Vern Burke, SwiftWater Edge Tool Works
I’ve just been reading a report online about injuries to a serviceman in Iraq from the structural failure of a diamond circular saw blade. I’m going to talk a little in this post about the high risk from saw blade damage.
Circular saws are dangerous enough to deal with, having one come apart, spraying high speed shrapnel, is REALLY dangerous. Fortunately, it usually takes a lot to cause structural failure of a saw blade.
In this case, cracks that started in the expansion slots of the blade caused a section to break out and be thrown, injuring the operator.
The remaining sections of the blade show the cracking clearly on every single section.
The real problem here isn’t the cracking however. As this picture shows, the teeth and plate of this blade were severely eroded, probably from extreme amounts of abuse and operation well past the point the blade was worn out. This blade has worn the diamond coating off the teeth long ago and been cutting directly on the steel tooth, which the steel was never designed for.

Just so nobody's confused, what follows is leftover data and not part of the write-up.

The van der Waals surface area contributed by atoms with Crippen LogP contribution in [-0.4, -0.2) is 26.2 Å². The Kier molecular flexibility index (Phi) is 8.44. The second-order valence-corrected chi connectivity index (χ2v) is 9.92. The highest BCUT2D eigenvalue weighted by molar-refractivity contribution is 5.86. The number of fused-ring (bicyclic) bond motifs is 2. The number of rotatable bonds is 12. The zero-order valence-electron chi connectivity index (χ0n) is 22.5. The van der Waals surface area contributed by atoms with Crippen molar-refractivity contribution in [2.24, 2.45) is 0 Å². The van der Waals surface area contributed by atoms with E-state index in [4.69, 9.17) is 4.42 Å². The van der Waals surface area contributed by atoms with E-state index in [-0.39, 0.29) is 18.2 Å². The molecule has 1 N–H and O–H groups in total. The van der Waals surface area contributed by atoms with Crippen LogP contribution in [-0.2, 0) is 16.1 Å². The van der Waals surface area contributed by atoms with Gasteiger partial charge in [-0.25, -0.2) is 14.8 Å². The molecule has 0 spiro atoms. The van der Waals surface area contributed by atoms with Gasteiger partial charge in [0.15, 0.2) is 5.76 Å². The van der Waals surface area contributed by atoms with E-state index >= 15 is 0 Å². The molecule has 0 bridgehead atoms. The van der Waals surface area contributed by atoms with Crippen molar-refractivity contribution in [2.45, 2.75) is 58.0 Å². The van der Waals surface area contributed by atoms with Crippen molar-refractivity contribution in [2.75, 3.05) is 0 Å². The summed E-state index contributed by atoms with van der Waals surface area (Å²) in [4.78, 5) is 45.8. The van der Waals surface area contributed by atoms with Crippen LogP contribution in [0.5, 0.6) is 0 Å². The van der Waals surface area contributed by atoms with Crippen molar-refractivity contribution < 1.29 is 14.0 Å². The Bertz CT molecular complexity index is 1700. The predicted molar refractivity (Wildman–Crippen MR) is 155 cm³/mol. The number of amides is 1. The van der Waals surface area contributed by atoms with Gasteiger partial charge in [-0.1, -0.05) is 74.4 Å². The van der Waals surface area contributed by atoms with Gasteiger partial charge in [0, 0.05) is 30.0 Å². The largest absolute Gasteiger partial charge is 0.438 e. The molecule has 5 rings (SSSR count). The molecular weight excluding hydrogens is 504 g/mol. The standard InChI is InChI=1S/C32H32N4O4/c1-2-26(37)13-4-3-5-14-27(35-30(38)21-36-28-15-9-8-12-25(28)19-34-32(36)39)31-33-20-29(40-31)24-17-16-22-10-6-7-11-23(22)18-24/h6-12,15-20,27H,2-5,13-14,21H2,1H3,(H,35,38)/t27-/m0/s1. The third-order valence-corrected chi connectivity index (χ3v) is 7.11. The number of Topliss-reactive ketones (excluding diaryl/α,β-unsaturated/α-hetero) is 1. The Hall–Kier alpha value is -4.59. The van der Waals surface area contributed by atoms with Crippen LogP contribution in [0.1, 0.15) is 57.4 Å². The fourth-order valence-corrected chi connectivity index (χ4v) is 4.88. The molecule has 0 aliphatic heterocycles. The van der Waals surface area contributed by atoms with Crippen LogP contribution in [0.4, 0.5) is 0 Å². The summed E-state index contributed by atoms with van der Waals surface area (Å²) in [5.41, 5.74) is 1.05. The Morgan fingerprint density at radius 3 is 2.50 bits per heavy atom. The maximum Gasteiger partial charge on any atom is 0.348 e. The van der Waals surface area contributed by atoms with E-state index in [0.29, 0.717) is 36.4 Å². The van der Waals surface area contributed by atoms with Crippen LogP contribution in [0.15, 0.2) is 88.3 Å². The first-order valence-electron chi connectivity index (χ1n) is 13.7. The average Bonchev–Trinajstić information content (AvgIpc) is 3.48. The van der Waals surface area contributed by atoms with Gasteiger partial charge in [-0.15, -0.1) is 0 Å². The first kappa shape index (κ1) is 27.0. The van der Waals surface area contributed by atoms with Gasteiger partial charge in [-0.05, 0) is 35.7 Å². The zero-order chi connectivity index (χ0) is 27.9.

Cracks from other sources such as overheating or hitting metal in wood are one thing. Cracks because you operate the blade far beyond any sensible life span and wear the whole structure of the blade thin is just silly. I’ve also seen this done with carbide table saw blades. I had a customer bring me in a 10″ carbide blade that he had knocked every single carbide off of and he was cutting directly on the steel teeth. DON’T DO IT!
Imagine this kind of failure happening with a 30″ cordwood saw blade or a sawmill type circular blade!
The takeaway from this is not only to inspect your circular saw blades (big and small) for general damage such as cracks but also to know when to call it a day on a worn out blade.
If the diamond material is all gone, if your blade is missing carbides, if the teeth have eroded and are not capable of being properly sharpened, it’s time to throw it out before it becomes a spinning hand grenade.